I’ve been traveling back and forth from Seattle and Portland for all of November to help with a church project there preparing for a move into a new, renovated building.
The bus takes three hours to drive from Seattle to Portland. Sometimes I use the time to read stuff on the internet, and sometimes I use it to read books from the “Stories from the Golden Age” series that’s published by Galaxy Press.
These books are reprints of LRH stories that originally appeared in the “pulps” in the 1930s and 1940s. These magazines were popular sources for all sorts of fiction at that time. There are usually three stories in each book, and original illustrations are always included. The stories are all also available as audio books, fully produced with music, sound effects and multiple actors.
These are always fun reads, but with Hubbard doing the writing, also guaranteed to be thought-provoking.
I reviewed the first book of stories I read here.
The next book I read is titled The Great Secret.
The title story is a ten page mini-story of one man’s struggle to obtain some “esoteric” knowledge that he thought would put him on top of the heap. It didn’t!
The next story, Space Can, recounts a Star Wars-type battle and concentrates on how a group operates when it is well-trained, prepared, and dedicated. The technology described is startlingly realistic, considering there was no space travel on earth at the time the story was written.
The Beast uses a short-lived struggle between a man and – something else – to explore the mental ravages involved in fighting against something seemingly unknowable.
And The Slaver is yet another story of struggle. This explores the role of prior intent and training in the battle to remain free.
The Professor Was a Thief is the most recent book I’ve read.
The title story in this book is about a kooky guy who found a new way to populate his huge miniature train setup. It also deals with the role of the press in shaping public opinion and how old time newspapers used to work – interesting stuff.
Battle of Wizards contrasts magic with science, and explores the fuzzy boundary between them.
And The Dangerous Dimension is a funny story about a guy who discovers how to travel just by thinking. It gives “controlling your thoughts” a whole new significance!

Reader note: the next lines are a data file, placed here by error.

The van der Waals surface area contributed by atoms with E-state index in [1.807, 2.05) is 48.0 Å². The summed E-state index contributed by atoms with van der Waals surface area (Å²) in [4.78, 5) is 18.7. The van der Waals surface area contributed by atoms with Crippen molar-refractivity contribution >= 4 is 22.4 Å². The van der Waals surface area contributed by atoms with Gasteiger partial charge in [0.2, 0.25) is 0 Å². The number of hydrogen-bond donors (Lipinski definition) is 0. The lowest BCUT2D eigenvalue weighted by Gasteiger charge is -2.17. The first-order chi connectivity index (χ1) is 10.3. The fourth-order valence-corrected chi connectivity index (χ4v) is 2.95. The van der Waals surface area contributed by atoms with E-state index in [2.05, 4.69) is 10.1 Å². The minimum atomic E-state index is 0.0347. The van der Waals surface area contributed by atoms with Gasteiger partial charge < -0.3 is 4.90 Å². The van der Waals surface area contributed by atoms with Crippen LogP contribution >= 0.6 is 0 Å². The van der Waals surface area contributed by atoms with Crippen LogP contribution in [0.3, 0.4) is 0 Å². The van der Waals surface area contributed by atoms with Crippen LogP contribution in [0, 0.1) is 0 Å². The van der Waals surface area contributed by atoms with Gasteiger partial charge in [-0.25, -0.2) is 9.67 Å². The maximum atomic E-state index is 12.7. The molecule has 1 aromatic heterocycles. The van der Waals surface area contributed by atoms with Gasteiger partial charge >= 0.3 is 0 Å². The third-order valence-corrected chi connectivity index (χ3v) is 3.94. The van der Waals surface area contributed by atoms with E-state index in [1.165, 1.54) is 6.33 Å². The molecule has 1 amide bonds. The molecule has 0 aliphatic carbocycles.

Making it real
Are the stories we read, or watch on TV or at the movies pure entertainment? Or do they serve some higher (or lower) purpose? Are they useful to us in some way?
I guess this is really a question for a sociologist or anthropologist or historian. But we are the consumers of our entertainment, so we should have some idea of what we are consuming, shouldn’t we?
Before the printing press, story telling was the primary way – we suppose – to provide cultural continuity – or change cultures – in a society. Printed stories, TV shows and films are all forms of story telling. But they are presented as products of the creative imaginations of artists. While artists are clearly involved in the creation of all our modern stories, there are also financial backers, producers, directors and goodness knows who else deciding what the final products contain, what they look like, and who can see or listen to them. There is also an industry of “counselors” and “teachers” who have attached themselves to the creative community, particularly the entertainment industry. And through them can flow influences from the intelligence community, academia and various political interests. So I see a definite level of control in modern story-telling that is shaping the kind and content of stories we have access to.
In any period of our experience in the physical, we have used story telling to share experiences and to teach right and wrong conduct and attitudes towards life. This has not changed.
What has changed is that the “teachers” don’t use the same story – superficially at least – over and over again. They keep dressing up their stories in different costumes, plots, and characters. The result can be confusing, and I think that is the intent of some.
Oddly, I think we tend to take a story and compare it to our own experience to see if it “rings true.” The fact that it’s a story gives us license to use it this way. And I think that the results we come up with when we do this demonstrate the intentions of all those behind the story tellers.
LRH, and many others of his period, was obviously a free-thinking individual. I think it is worth seeking out such story tellers. Their writings I believe are an attempt to counsel us and warn us about how things are and how things might become. Their material may not come totally from the “imagination.” It may indeed come from their past experiences, leaking through the veil of forgetfulness that usually accompanies death. I see these people as special beings with potentially special abilities. It is worth spending some time to listen to what they have to say by reading their stories or accessing them in any way that works for you.